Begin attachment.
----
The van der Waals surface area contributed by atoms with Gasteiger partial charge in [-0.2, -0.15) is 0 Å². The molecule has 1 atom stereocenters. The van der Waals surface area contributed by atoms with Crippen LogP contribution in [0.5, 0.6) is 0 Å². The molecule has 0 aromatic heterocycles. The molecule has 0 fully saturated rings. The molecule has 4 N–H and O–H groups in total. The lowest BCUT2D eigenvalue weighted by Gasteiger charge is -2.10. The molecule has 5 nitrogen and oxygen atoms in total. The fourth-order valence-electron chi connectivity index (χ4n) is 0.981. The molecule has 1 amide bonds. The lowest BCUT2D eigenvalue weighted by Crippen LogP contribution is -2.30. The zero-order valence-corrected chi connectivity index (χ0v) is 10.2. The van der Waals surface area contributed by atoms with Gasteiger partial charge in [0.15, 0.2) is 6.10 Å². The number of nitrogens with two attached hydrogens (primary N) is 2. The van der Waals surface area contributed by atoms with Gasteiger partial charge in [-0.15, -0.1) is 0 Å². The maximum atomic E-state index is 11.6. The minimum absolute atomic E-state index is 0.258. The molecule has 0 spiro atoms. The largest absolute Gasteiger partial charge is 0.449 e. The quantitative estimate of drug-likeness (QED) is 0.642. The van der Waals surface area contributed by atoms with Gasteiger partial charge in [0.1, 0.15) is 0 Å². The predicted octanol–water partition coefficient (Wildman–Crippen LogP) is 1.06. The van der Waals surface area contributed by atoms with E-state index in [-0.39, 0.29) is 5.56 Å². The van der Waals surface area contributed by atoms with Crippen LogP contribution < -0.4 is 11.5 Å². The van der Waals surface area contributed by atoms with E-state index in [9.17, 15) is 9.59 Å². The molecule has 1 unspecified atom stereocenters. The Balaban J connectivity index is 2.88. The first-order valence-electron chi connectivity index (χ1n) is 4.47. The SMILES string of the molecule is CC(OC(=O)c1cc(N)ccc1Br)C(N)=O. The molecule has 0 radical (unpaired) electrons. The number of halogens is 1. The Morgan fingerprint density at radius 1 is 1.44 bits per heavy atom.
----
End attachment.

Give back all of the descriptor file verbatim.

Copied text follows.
The van der Waals surface area contributed by atoms with Gasteiger partial charge in [-0.2, -0.15) is 0 Å². The molecule has 1 atom stereocenters. The van der Waals surface area contributed by atoms with Crippen LogP contribution in [0.5, 0.6) is 0 Å². The molecule has 0 aromatic heterocycles. The molecule has 0 fully saturated rings. The molecule has 4 N–H and O–H groups in total. The lowest BCUT2D eigenvalue weighted by Gasteiger charge is -2.10. The molecule has 5 nitrogen and oxygen atoms in total. The fourth-order valence-electron chi connectivity index (χ4n) is 0.981. The molecule has 1 amide bonds. The lowest BCUT2D eigenvalue weighted by Crippen LogP contribution is -2.30. The zero-order valence-corrected chi connectivity index (χ0v) is 10.2. The van der Waals surface area contributed by atoms with Gasteiger partial charge in [0.15, 0.2) is 6.10 Å². The number of nitrogens with two attached hydrogens (primary N) is 2. The van der Waals surface area contributed by atoms with Gasteiger partial charge in [-0.15, -0.1) is 0 Å². The maximum atomic E-state index is 11.6. The minimum absolute atomic E-state index is 0.258. The molecule has 0 spiro atoms. The largest absolute Gasteiger partial charge is 0.449 e. The quantitative estimate of drug-likeness (QED) is 0.642. The van der Waals surface area contributed by atoms with Gasteiger partial charge in [0.1, 0.15) is 0 Å². The predicted octanol–water partition coefficient (Wildman–Crippen LogP) is 1.06. The van der Waals surface area contributed by atoms with E-state index in [-0.39, 0.29) is 5.56 Å². The van der Waals surface area contributed by atoms with Crippen LogP contribution < -0.4 is 11.5 Å². The van der Waals surface area contributed by atoms with E-state index in [9.17, 15) is 9.59 Å². The molecule has 1 unspecified atom stereocenters. The Balaban J connectivity index is 2.88. The first-order valence-electron chi connectivity index (χ1n) is 4.47. The SMILES string of the molecule is CC(OC(=O)c1cc(N)ccc1Br)C(N)=O. The molecule has 0 radical (unpaired) electrons. The number of halogens is 1. The Morgan fingerprint density at radius 1 is 1.44 bits per heavy atom.